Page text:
Pham Doan Trang, jailed last month for nine years, is named among three laureates of the 2022 Martin Ennals Award
Martin Ennals Award laureate Pham Doan Trang (left) plays the guitar before her arrest in 2021. (Photo courtesy of Pham Thanh Nghien’s Facebook)
A jailed Vietnamese journalist has been recognized with a top human rights award.
On Jan. 19, the Martin Ennals Foundation named Pham Doan Trang, Abdul-Hadi Al-Khawaja of Bahrain and Dr. Daouda Diallo of Burkina Faso as winners of the 2022 Martin Ennals Award for Human Rights Defenders.
The Geneva-based foundation said the three laureates worked as driving forces of the human rights movement and inspired many more to commit themselves to protect human rights.
It said Trang, who was sentenced to nine years in jail last month for conducting anti-state propaganda, is a leading journalist, editor and democracy advocate in Vietnam, where the Communist Party has left little room for opposition voices to flourish.
The 43-year-old activist founded several independent media outlets to raise awareness among citizens of their fundamental rights, galvanizing many other journalists and human rights defenders to speak up.
Trinh Huu Long, one of her closest colleagues, said: “The Martin Ennals Award is a strong and clear message to the Vietnamese authoritarian government, and, more importantly, to the Vietnamese people, that what she’s been doing is right and the international community is standing by her.”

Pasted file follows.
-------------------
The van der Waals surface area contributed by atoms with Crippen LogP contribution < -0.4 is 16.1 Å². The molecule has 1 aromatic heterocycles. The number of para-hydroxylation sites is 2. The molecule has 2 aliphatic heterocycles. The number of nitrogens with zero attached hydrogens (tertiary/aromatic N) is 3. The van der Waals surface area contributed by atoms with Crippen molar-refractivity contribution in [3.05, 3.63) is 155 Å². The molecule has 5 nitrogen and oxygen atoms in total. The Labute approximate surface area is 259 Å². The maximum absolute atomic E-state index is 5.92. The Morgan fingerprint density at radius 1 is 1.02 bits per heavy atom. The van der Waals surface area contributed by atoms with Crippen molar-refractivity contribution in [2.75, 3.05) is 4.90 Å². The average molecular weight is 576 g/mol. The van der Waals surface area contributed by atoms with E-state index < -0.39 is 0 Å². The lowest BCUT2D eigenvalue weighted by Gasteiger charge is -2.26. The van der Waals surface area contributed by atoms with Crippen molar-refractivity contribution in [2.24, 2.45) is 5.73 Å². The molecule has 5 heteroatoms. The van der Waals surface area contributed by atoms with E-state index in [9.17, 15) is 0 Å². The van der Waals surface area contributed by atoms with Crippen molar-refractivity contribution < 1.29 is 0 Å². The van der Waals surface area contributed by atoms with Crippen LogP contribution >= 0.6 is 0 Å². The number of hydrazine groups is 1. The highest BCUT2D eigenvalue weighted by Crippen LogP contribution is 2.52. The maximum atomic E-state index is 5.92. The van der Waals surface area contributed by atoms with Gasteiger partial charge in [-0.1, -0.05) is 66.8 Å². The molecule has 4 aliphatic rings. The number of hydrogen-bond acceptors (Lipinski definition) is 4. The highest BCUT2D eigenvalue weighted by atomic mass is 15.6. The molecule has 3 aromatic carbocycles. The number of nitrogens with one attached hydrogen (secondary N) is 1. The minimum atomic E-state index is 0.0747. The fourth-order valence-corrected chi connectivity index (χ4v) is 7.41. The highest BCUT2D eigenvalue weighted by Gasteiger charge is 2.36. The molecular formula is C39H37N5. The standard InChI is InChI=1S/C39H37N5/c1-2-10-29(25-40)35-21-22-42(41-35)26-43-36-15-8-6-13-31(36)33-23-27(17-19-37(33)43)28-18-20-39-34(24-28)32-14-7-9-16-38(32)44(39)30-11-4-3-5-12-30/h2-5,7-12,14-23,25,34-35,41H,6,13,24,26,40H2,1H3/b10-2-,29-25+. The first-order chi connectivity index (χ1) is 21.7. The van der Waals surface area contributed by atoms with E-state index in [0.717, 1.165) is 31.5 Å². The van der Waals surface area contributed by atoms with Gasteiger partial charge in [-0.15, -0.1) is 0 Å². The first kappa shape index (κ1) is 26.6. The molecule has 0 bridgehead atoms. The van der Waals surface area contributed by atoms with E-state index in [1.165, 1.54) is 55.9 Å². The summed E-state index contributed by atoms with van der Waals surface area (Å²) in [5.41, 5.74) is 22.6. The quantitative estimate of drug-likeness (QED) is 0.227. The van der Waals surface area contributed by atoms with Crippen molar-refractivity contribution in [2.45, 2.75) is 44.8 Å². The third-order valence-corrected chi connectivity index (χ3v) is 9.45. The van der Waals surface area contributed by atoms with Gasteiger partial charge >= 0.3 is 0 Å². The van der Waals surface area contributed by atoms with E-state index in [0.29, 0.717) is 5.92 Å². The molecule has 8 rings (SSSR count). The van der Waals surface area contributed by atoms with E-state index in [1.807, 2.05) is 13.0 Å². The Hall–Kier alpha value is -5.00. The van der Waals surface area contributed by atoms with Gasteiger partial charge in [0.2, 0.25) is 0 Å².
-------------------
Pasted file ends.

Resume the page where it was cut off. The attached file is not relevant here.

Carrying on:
Some bring such passion and charisma to their causes that they inspire others, thus mobilizing the future generation of the movement
Al-Khawaja is described as a charismatic architect of Bahrain’s human rights movement and a leader of the 2011 protests calling for democracy and greater freedom in the Gulf region. He inspires future generations in his country to continue to fight despite his now decade-long imprisonment.
The foundation said Dr. Diallo carries the torch for justice and accountability to victims of violence and their families. His message of unity among different ethnic groups and faiths provides inspiration to a country struggling with extreme poverty, hunger and weak governance.
The Martin Ennals Award annually provides recognition and protection to human rights defenders who strive for freedom, justice, equality and accountability in their communities and countries, often risking their own lives.
The foundation said human rights activists work tirelessly across the globe. Some bring such passion and charisma to their causes that they inspire others, thus mobilizing the future generation of the movement.
“In 2022, the jury nominated three galvanizers of the human rights movement; courage is the connecting dot between them,” said Hans Thoolen, chair of the Martin Ennals Award jury.
Isabel de Sola, director of the Martin Ennals Foundation, said the organizers had decided to postpone the award ceremony until June 2 as “the latest outbreak of the Covid-19 pandemic does not allow us to welcome the laureates and the public in optimal conditions.”
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